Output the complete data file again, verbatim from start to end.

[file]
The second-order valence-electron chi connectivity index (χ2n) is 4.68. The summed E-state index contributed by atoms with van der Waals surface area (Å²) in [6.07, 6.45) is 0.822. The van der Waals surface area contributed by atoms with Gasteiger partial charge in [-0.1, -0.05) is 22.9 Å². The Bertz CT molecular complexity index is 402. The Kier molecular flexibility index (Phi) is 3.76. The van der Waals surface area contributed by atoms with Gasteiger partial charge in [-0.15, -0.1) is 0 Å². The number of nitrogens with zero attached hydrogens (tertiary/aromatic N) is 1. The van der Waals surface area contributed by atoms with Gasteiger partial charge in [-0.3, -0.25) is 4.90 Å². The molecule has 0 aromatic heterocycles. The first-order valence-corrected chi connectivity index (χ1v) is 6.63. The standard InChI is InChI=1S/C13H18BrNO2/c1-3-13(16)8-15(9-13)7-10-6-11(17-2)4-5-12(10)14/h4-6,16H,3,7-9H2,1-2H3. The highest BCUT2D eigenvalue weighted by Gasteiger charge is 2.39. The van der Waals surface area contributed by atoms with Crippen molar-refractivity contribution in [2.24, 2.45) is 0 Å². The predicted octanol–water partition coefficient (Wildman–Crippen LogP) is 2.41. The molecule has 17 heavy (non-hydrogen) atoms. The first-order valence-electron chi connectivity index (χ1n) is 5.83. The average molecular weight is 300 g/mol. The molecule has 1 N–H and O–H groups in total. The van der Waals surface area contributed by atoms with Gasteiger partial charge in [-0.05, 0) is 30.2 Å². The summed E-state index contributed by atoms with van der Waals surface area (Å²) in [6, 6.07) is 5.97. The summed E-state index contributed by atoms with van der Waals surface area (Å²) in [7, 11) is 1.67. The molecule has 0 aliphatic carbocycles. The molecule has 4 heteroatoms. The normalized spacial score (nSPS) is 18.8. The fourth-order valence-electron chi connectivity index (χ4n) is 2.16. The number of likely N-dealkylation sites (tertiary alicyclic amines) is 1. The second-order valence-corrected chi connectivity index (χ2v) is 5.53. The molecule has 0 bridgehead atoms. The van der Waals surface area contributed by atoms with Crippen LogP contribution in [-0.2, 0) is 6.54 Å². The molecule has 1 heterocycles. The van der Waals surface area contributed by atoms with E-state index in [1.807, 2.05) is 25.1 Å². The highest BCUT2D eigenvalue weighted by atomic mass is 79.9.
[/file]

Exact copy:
The second-order valence-electron chi connectivity index (χ2n) is 4.68. The summed E-state index contributed by atoms with van der Waals surface area (Å²) in [6.07, 6.45) is 0.822. The van der Waals surface area contributed by atoms with Gasteiger partial charge in [-0.1, -0.05) is 22.9 Å². The Bertz CT molecular complexity index is 402. The Kier molecular flexibility index (Phi) is 3.76. The van der Waals surface area contributed by atoms with Gasteiger partial charge in [-0.15, -0.1) is 0 Å². The number of nitrogens with zero attached hydrogens (tertiary/aromatic N) is 1. The van der Waals surface area contributed by atoms with Gasteiger partial charge in [-0.3, -0.25) is 4.90 Å². The molecule has 0 aromatic heterocycles. The first-order valence-corrected chi connectivity index (χ1v) is 6.63. The standard InChI is InChI=1S/C13H18BrNO2/c1-3-13(16)8-15(9-13)7-10-6-11(17-2)4-5-12(10)14/h4-6,16H,3,7-9H2,1-2H3. The highest BCUT2D eigenvalue weighted by Gasteiger charge is 2.39. The van der Waals surface area contributed by atoms with Crippen molar-refractivity contribution in [2.24, 2.45) is 0 Å². The predicted octanol–water partition coefficient (Wildman–Crippen LogP) is 2.41. The molecule has 17 heavy (non-hydrogen) atoms. The first-order valence-electron chi connectivity index (χ1n) is 5.83. The average molecular weight is 300 g/mol. The molecule has 1 N–H and O–H groups in total. The van der Waals surface area contributed by atoms with Gasteiger partial charge in [-0.05, 0) is 30.2 Å². The summed E-state index contributed by atoms with van der Waals surface area (Å²) in [6, 6.07) is 5.97. The summed E-state index contributed by atoms with van der Waals surface area (Å²) in [7, 11) is 1.67. The molecule has 0 aliphatic carbocycles. The molecule has 4 heteroatoms. The normalized spacial score (nSPS) is 18.8. The fourth-order valence-electron chi connectivity index (χ4n) is 2.16. The number of likely N-dealkylation sites (tertiary alicyclic amines) is 1. The second-order valence-corrected chi connectivity index (χ2v) is 5.53. The molecule has 0 bridgehead atoms. The van der Waals surface area contributed by atoms with Crippen LogP contribution in [-0.2, 0) is 6.54 Å². The molecule has 1 heterocycles. The van der Waals surface area contributed by atoms with E-state index in [1.807, 2.05) is 25.1 Å². The highest BCUT2D eigenvalue weighted by atomic mass is 79.9.